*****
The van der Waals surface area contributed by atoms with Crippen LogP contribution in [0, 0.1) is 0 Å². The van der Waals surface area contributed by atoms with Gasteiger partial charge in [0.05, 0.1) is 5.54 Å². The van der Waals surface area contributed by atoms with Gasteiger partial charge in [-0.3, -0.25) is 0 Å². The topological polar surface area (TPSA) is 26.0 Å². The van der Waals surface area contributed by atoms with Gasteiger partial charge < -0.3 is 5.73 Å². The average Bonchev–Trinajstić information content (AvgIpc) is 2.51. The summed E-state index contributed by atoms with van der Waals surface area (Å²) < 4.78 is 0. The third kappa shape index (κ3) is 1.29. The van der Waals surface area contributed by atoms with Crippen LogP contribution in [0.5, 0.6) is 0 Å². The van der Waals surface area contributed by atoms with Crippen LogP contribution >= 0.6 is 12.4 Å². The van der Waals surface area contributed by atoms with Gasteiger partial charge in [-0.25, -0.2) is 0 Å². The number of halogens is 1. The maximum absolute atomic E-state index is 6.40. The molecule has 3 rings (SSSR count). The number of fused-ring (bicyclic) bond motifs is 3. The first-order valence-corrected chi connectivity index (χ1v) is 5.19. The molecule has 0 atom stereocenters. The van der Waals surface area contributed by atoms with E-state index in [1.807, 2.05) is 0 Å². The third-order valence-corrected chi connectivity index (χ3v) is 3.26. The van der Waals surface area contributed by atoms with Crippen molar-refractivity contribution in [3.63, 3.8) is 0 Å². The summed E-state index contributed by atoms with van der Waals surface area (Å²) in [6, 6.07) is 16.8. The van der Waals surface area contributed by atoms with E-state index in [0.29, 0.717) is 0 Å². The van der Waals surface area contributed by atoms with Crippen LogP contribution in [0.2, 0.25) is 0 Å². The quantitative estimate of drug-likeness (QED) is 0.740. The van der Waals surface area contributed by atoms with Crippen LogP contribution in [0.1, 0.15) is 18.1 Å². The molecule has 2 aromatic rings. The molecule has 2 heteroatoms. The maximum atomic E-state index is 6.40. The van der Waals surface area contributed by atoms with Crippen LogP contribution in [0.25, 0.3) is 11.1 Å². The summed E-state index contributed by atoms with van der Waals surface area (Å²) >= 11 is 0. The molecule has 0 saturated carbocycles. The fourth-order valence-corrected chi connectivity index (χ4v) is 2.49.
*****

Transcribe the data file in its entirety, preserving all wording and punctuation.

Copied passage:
The van der Waals surface area contributed by atoms with Crippen LogP contribution in [0, 0.1) is 0 Å². The van der Waals surface area contributed by atoms with Gasteiger partial charge in [0.05, 0.1) is 5.54 Å². The van der Waals surface area contributed by atoms with Gasteiger partial charge in [-0.3, -0.25) is 0 Å². The topological polar surface area (TPSA) is 26.0 Å². The van der Waals surface area contributed by atoms with Gasteiger partial charge < -0.3 is 5.73 Å². The average Bonchev–Trinajstić information content (AvgIpc) is 2.51. The summed E-state index contributed by atoms with van der Waals surface area (Å²) < 4.78 is 0. The third kappa shape index (κ3) is 1.29. The van der Waals surface area contributed by atoms with Crippen LogP contribution in [0.5, 0.6) is 0 Å². The van der Waals surface area contributed by atoms with Crippen LogP contribution >= 0.6 is 12.4 Å². The van der Waals surface area contributed by atoms with Gasteiger partial charge in [-0.25, -0.2) is 0 Å². The number of halogens is 1. The maximum absolute atomic E-state index is 6.40. The molecule has 3 rings (SSSR count). The number of fused-ring (bicyclic) bond motifs is 3. The first-order valence-corrected chi connectivity index (χ1v) is 5.19. The molecule has 0 atom stereocenters. The van der Waals surface area contributed by atoms with E-state index in [1.807, 2.05) is 0 Å². The third-order valence-corrected chi connectivity index (χ3v) is 3.26. The van der Waals surface area contributed by atoms with Crippen molar-refractivity contribution in [3.63, 3.8) is 0 Å². The summed E-state index contributed by atoms with van der Waals surface area (Å²) in [6, 6.07) is 16.8. The van der Waals surface area contributed by atoms with E-state index in [0.29, 0.717) is 0 Å². The van der Waals surface area contributed by atoms with Crippen LogP contribution in [0.2, 0.25) is 0 Å². The quantitative estimate of drug-likeness (QED) is 0.740. The van der Waals surface area contributed by atoms with Crippen LogP contribution in [0.1, 0.15) is 18.1 Å². The molecule has 2 aromatic rings. The molecule has 2 heteroatoms. The maximum atomic E-state index is 6.40. The van der Waals surface area contributed by atoms with Crippen LogP contribution in [0.25, 0.3) is 11.1 Å². The summed E-state index contributed by atoms with van der Waals surface area (Å²) >= 11 is 0. The molecule has 0 saturated carbocycles. The fourth-order valence-corrected chi connectivity index (χ4v) is 2.49.